Originally posted Sept. 2016. Such an interesting woman from field worker to internationally known artist. I’m working on a non-fiction picture book about her and her work. What an inspiration!
Back in the 1970s, driving down Paces Ferry Rd into Vinings (just outside Atlanta) was a completely different experience. There were no high-rises or urban restaurants or coffee shops. There was no upscale shopping center named Vinings Jubilee.
Back then, Vinings was a quaint village with clapboard houses lining the streets, a train station, an inn with a small restaurant, and not much else. The affluent residents lived on one side of the tracks and the not so affluent lived on the other side. Coming down the hill you drove through this “other side” in order to go into the village.
At the bottom of the hill, by the railroad crossing and just past the tracks, stood the old train station; just this side of the track, known as the other side of the track, up higher on a bank, sat a tiny white house with the weirdest looking stuff everywhere! Bizarre relics scattered across the lawn from the porch to the road. These colorful trinkets hung from the branches of trees and shrubs; they were strung across the porch and fence and any other place that could be found to hang. Dolls of all sizes, including heads only, were stuffed, stacked, and prominently displayed. Rumor had it that the woman was a witch; but if not a witch, at the very least she practiced voodoo.
Always fearful, but completely intrigued by this woman and her lawn full of stuff, I would stare as I rode past hoping to glean some sense of reason for her display. As the years went by, the landscape changed and so did the house. The woman died. The trinkets with all their pretty colors were taken down. The house stood unadorned for many years. It seemed lonely. Finally, the house came down to make way for newer and oh so much bigger homes.
On occasion, I would think of the woman and her trinkets and wonder after her. I decided to see if I could find out anything about her. As it turns out, in the art world, she has gained national and international recognition as a great American Folk Artist.
Her name was Nellie Mae Rowe. She was the ninth child out of ten, born on July 4, 1900 in Fayette County, Ga. Her father was a former slave; her mother was born the year of emancipation.
As a child, Mrs. Rowe worked the fields on the farmland her parents rented. In an interview (Armstrong, 1976), she put it this way, “I wanted to be an artist but I had to go to field. I didn’t have a chance to be what I wanted. I otta been in the field. I’d go hide and make dolls outta dirty clothes.”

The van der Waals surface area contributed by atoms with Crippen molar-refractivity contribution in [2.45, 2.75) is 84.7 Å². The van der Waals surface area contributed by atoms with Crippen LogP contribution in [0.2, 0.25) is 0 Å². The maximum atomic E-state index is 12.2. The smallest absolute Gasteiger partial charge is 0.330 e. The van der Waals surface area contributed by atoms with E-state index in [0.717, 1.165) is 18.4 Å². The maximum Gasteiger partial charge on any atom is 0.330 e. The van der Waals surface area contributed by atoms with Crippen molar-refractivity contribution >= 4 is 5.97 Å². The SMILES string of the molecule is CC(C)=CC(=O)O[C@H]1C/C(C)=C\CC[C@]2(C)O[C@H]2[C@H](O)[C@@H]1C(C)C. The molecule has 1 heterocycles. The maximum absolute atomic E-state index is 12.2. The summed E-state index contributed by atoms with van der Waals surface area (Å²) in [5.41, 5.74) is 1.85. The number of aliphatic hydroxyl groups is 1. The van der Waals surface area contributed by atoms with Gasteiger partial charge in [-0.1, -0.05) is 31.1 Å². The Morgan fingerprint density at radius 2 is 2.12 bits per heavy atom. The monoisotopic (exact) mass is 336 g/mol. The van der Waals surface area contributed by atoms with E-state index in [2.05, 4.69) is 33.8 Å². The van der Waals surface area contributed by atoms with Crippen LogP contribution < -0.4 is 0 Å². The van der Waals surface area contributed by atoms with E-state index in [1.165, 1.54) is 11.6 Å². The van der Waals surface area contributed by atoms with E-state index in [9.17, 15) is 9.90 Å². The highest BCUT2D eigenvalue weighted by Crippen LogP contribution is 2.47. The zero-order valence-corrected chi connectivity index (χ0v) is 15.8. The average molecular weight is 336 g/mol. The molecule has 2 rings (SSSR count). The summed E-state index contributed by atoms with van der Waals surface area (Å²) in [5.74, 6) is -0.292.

Mrs. Rowe married twice and was widowed twice. She came to live in Vinings with her first husband, Ben Wheat. After his death, she met her second husband, Henry (“Buddy”) Rowe and together they built the clapboard house which she eventually came to call her ‘playhouse.’
About her artistic gift she said,” God gave me my own talent. He didn’t put everyone here to do the same thing. He did not. He put me here to do one thing. The talent he gave I have to use it.”(Armstrong, 1976)
Bless her, she certainly used it. She was a pioneer recycler with her chewing gum sculptures (only using gum she had chewed), her quilt-piece stocking legged dolls, and her crayon-colored drawings on cardboard, egg crates, and Styrofoam food trays. She used ordinary, everyday, at-hand materials; and she did it brilliantly.
Regarding the subject of her art, Mrs. Rowe had this to say, “I draw things you ain’t never seen born into the world and they ain’t been born yet. They will be seen someday, but I will be gone.” (Morris Museum of Art).
And seen they are. Mrs. Rowe’s first show in 1976 was Missing Pieces: Georgia Folk Art 1770–1976 at the Atlanta History Center. Her first one-person exhibition followed at the Alexander Gallery in Atlanta in 1978.
Her art continues to be collected and is shown in many traveling exhibitions. In permanent collections her works can be found in the Morris Museum of Art, the Smithsonian American Art Museum, the Library of Congress American Folklife Center, and the American Folk Art Museum in NYC. Nellie Mae Rowe has her own exhibition room at the Atlanta High Museum with over 100 of her art pieces on display.
I often wish I would have stopped to meet Mrs. Rowe instead of fearing what I thought; not because she became famous, although I’m glad she did, but because her spirit seemed pure and right, and full of God’s love. That you just don’t find very often.
“Blessed are you when others revile you and persecute you and utter all kinds of evil against you falsely on my account.” Matthew 5:11
For more info on Nellie Mae Rowe
Souls Grown Deep Foundation